Ta strona wykorzystuje mechanizm ciasteczek (cookies) do poprawnego działania. Więcej informacji na stronie Polityka Prywatności. Zamknij.


BERLIOZ, Charles Munch

Symphonie Fantastique

  • 1. Reveries - Passions (Daydreams - Passions) 13:57
  • 2. Un bal (A ball) 6:25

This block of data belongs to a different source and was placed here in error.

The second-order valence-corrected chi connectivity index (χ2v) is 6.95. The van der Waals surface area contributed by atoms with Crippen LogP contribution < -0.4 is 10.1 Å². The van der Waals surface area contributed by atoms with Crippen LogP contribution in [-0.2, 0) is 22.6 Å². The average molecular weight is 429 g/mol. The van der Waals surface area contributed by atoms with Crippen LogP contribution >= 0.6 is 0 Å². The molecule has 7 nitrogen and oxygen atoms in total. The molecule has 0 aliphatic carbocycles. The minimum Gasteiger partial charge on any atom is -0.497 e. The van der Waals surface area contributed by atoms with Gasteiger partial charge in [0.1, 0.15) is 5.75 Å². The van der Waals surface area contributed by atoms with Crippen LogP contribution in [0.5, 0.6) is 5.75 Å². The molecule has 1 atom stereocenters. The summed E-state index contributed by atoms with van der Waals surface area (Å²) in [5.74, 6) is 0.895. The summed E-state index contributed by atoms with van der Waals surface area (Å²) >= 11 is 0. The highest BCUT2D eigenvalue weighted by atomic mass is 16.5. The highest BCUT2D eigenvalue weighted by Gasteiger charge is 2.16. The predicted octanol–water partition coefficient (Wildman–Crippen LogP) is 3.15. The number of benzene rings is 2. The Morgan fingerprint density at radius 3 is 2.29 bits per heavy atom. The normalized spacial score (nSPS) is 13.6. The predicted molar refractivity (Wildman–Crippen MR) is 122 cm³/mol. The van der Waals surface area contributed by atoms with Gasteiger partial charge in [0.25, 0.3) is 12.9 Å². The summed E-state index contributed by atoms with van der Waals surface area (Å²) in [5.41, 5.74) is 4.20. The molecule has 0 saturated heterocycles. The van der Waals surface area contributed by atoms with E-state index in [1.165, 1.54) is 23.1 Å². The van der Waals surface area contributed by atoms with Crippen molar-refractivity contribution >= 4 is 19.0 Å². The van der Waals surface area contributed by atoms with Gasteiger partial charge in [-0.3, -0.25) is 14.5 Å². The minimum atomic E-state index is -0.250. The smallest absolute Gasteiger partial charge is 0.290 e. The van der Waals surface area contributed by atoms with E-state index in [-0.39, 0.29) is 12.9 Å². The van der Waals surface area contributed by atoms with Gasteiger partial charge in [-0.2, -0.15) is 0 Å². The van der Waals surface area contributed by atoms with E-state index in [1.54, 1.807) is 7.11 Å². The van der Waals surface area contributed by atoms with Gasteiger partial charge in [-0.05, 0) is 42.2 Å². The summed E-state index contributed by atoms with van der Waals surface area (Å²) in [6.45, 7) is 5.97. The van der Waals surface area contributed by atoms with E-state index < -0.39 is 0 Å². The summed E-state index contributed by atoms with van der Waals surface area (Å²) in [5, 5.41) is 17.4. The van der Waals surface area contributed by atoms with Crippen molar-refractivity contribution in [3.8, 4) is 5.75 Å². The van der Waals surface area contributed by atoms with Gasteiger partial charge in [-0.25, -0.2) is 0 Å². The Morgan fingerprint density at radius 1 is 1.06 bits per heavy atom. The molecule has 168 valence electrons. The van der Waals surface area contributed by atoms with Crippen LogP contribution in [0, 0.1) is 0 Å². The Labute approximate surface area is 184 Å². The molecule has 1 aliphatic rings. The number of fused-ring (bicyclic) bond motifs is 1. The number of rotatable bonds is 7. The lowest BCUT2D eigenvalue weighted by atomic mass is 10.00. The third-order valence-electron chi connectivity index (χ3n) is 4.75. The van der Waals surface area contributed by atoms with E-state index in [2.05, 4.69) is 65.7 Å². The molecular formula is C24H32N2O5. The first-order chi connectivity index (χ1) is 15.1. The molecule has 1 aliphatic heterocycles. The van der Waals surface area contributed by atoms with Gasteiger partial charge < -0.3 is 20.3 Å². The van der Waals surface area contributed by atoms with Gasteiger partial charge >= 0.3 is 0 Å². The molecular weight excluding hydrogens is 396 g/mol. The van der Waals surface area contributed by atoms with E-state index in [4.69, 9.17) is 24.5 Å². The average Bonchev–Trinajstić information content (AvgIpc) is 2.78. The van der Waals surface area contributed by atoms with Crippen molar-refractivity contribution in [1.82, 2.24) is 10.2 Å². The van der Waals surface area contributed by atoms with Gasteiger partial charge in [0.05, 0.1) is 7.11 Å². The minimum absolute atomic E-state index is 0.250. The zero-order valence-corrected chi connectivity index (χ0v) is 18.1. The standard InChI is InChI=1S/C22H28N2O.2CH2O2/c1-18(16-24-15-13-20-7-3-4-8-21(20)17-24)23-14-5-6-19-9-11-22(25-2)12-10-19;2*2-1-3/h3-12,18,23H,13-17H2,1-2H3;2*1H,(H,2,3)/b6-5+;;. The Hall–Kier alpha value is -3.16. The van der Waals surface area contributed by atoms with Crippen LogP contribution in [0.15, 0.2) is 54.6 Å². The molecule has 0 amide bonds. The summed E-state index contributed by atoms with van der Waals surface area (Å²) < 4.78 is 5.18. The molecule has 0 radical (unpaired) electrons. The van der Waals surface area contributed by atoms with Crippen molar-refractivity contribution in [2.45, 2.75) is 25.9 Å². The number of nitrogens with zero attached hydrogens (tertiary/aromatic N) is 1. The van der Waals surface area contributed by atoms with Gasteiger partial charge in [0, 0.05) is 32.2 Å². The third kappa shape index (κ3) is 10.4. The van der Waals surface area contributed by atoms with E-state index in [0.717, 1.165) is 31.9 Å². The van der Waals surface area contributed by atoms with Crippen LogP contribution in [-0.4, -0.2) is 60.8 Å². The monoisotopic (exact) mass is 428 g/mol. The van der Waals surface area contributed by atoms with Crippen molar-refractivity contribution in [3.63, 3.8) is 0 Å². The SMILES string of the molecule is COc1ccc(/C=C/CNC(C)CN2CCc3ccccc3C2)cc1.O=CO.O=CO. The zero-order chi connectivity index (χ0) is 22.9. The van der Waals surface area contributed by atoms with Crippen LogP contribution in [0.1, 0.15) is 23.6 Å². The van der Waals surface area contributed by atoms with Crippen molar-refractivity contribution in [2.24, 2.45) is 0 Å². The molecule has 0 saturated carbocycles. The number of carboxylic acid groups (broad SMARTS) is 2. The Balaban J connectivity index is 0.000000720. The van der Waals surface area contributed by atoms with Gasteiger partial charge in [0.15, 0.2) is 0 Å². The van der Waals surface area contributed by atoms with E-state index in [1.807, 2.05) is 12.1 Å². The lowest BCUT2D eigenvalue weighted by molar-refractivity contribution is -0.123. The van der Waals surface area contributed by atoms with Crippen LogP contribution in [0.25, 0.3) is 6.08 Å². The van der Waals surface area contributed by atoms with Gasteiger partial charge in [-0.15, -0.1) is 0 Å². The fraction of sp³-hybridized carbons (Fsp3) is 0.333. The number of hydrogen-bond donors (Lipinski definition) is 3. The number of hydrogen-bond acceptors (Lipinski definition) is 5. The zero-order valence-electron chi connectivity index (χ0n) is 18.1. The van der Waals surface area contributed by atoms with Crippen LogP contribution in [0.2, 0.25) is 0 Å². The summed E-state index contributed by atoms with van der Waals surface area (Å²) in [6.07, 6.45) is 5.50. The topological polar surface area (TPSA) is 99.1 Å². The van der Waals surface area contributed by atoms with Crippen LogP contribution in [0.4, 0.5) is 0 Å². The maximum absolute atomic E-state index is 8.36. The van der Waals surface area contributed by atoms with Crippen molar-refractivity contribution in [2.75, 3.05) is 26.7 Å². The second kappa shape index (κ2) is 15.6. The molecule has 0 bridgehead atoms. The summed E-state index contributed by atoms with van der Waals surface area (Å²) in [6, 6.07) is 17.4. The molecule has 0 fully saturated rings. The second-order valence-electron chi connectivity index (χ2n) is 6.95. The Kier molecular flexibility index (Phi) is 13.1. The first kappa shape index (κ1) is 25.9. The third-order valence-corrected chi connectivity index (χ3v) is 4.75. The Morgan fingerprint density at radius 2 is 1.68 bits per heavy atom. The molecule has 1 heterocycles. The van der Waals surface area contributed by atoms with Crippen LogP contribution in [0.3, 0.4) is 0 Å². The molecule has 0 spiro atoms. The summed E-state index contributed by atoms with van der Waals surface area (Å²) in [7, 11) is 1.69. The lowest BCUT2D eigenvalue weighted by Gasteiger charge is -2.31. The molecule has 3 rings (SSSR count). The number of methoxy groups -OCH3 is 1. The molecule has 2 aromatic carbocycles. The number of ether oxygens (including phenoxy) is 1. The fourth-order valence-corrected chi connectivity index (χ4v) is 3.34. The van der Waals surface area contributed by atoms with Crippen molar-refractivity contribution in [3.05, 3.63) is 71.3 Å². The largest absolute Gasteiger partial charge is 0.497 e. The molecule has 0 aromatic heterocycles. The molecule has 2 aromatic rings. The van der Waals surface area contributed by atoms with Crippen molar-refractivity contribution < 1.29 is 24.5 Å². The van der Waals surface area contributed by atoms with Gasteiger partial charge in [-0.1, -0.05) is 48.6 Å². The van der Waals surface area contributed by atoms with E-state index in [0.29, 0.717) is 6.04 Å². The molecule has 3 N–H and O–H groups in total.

• 3. Scène aux champs (Scene in the Country) 14:56
  • 4. Marche au supplice (March to the Scaffold) 4:28
  • 5. Songe d'une nuit de sabbat (Dream of a Witches' Sabbath) 9:15
  • Total Time: 49:01
  • Charles Munch - conductor
Add to Basket

59.00 PLN

Studio Master FLAC:

Nr kat.: HDTT025F
Label  : HDTT (USA)
Add to Basket

69.00 PLN


Nr kat.: HDTT025D
Label  : HDTT (USA)
Nośnik w tej chwili niedostępny.


Nr kat.: HDTT025Q
Label  : HDTT (USA)